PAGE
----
MAP AND TRAVEL are fine. You still travel everywhere on foot and the map is not very difficult to navigate. I don't like the map as much as in the first game, but it is barely worth mentioning. The map doesn't indicate important character's homes or where they are most likely spending their time during the day. I remember one time I needed to find an elf I talked to earlier because I didn't buy a bomb recipe off him that I needed for those Nekker nests and it took me forever to find him again because even when tracking the quest the map would not indicate his current position and or where I had first met him. Because the environments are so detailed and large when you're new to a zone you think to yourself…"is this where I met that guy before?" Sometimes the enormity of the maps can be a bit overwhelming.
EXPERIENCE AND LEVELING SYSTEM are pretty much completely revamped. You still go up levels in the same manner as before through gaining experience points. The talent point system has changed a lot though and they got rid of Bronze, Silver, and Gold talent points. Talents can be spent at your leisure. The leveling attribute trees; Stamina, Strength, Dexterity, and Intellect have been removed. Swordsmanship, Alchemy, Magic, and Training are now what exist to customize your Witcher's combat prowess. The skill trees are a true "web system". Meaning, you don't have to have all connecting parts to get a desired skill. Any single strand in the webbing that touches the talent you want can be used to link to said desired talent. Each talent in the game has 0/2 possible points to distribute into each talent. The game does not follow a traditional method of where usually the second point into a skill will just do the exact same thing as the first point did except double its effects. For example, level 1 of "Riposte" in the swordsmanship tree unlocks the ability to counter an opponent's blows. Level 2 of "Riposte" gives the chance of an instant kill after a counter attack of +10%. There are some skills though that do just double the effect of the skill's first level. Like, "Harvester" in the alchemy tree which the first level does +50% when gathering ingredients and level 2 does +100% ingredients when gathering. Not every skill has a totally different second level upgrade, but more than not do and the second level of a skill is usually greatly more powerful than the first with incentive to distribute your talent to get that second level of the same skill.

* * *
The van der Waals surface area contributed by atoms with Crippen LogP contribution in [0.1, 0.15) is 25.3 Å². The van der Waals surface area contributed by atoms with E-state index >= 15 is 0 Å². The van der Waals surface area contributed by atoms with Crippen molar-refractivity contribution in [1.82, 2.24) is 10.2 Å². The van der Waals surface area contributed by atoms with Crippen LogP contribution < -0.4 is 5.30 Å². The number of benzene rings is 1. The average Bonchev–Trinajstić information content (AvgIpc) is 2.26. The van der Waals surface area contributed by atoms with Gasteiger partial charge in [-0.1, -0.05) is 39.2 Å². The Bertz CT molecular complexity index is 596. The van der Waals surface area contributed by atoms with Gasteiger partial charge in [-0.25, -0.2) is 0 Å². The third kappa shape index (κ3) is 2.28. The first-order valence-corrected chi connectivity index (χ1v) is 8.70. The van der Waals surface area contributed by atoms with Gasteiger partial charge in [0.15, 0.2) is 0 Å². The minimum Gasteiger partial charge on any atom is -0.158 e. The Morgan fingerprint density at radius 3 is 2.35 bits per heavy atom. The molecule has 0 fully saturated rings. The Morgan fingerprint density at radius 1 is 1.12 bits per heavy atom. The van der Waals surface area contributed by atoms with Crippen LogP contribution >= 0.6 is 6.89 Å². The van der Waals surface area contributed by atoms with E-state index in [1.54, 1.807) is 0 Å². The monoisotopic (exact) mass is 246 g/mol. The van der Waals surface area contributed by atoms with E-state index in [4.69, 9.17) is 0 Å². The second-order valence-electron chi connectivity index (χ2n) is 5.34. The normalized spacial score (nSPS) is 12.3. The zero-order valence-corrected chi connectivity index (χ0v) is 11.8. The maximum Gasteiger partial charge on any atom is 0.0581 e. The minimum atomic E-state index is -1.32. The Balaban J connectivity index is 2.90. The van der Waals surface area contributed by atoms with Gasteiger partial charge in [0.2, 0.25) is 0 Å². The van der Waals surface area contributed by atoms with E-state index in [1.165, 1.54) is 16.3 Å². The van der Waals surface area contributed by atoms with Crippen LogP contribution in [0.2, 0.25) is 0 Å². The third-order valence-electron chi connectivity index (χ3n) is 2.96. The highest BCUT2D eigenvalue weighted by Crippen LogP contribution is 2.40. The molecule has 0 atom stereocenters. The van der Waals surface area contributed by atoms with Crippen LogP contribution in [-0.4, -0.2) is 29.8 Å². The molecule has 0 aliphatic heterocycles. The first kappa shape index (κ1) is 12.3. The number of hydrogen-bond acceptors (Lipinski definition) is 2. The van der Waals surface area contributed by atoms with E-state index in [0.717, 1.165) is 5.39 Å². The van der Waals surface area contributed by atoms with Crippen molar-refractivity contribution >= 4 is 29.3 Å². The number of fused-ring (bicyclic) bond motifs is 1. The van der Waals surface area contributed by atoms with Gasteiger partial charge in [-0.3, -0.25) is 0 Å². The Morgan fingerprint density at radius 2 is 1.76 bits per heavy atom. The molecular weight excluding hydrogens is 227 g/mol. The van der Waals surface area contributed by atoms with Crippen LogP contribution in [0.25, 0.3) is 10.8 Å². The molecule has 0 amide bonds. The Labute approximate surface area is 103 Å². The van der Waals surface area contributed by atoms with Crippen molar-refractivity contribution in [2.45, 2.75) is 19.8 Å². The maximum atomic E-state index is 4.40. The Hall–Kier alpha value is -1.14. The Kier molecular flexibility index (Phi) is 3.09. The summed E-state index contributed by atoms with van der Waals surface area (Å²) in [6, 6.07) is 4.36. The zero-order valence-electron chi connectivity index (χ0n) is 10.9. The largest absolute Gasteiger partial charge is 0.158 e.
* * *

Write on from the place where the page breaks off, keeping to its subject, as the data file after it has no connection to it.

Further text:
You will have to waste 6 points at the start in the "Training" tree to open up the 3 real skill trees. 35 is the max level. So, with the 35 cap and 6 points wasted into the "Training" tree you're going to have 29 points to customize Geralt to your desires. You'll reach your 6th point to open up the rest of your trees very early in the first chapter.
The DIFFERENT SKILL TREES are designed in such a way that it is easy to get early skills that are in one tree that can greatly benefit a person more focused on a completely different tree. Someone who wants to focus on magic can do so and still get some really great and useful skills from the other two trees while not sacrificing their ability to be a powerful magic user. For example, in the swordsmanship tree there is a skilled called "Feet Work" which enhances distance covered when dodging by 100%. This can be useful for any spec and is very early in the swordsmanship tree. Another example is early in the alchemy tree and is called "Potion Specialization" which level 1 gives +10% potion duration and level 2 gives +40% potion duration. These skill trees offer up a great variety in depth of different possible character builds and customizations.
Swordsmanship, of course, focuses more on being "in the thick of it", on melee abilities, and "toughness" which makes your Witcher able to negate more damage upon receiving it.
Alchemy is more of a hybrid type specialization, but more focused on melee as well. It is a special type of fighting though which gives incentives to actually take too much potions and raise your toxicity to get poisoned. In this spec whenever Geralt is poisoned from toxicity his combat prowess is greatly enhanced.
Magic is also just what it sounds like. Though your magic abilities are greatly enhance and in the later stages of the game you might be able to be strictly a caster-type class, but a Witcher needs to use their melee swords no matter what.
MUTAGENS are a new addition to the game and add yet another level of possible character customizations. Mutagens boost your talent tree skills that allow for a mutagen slot. There are only 8 skills in the game that utilize a mutagen open socket; Fortitude, Arrow Redirection, Mutant, Amplification, Magical Sense, Control of the Power, Combat Acumen, and Whirlwind. Mutagens can be looted from defeated enemies or you can crate them as a byproduct of alchemy. Mutagens usually take one of three forms: Lesser, Basic, and Greater. Each of these forms raises the character's statistics, but by varied amounts.
-Critical Effects- Increases the chance of causing critical effects.
-Range- Increases the range of your sings.
-Vitality- Increases HP.
-Power- Increases sword damage.
-Strength- Increases damage reduction.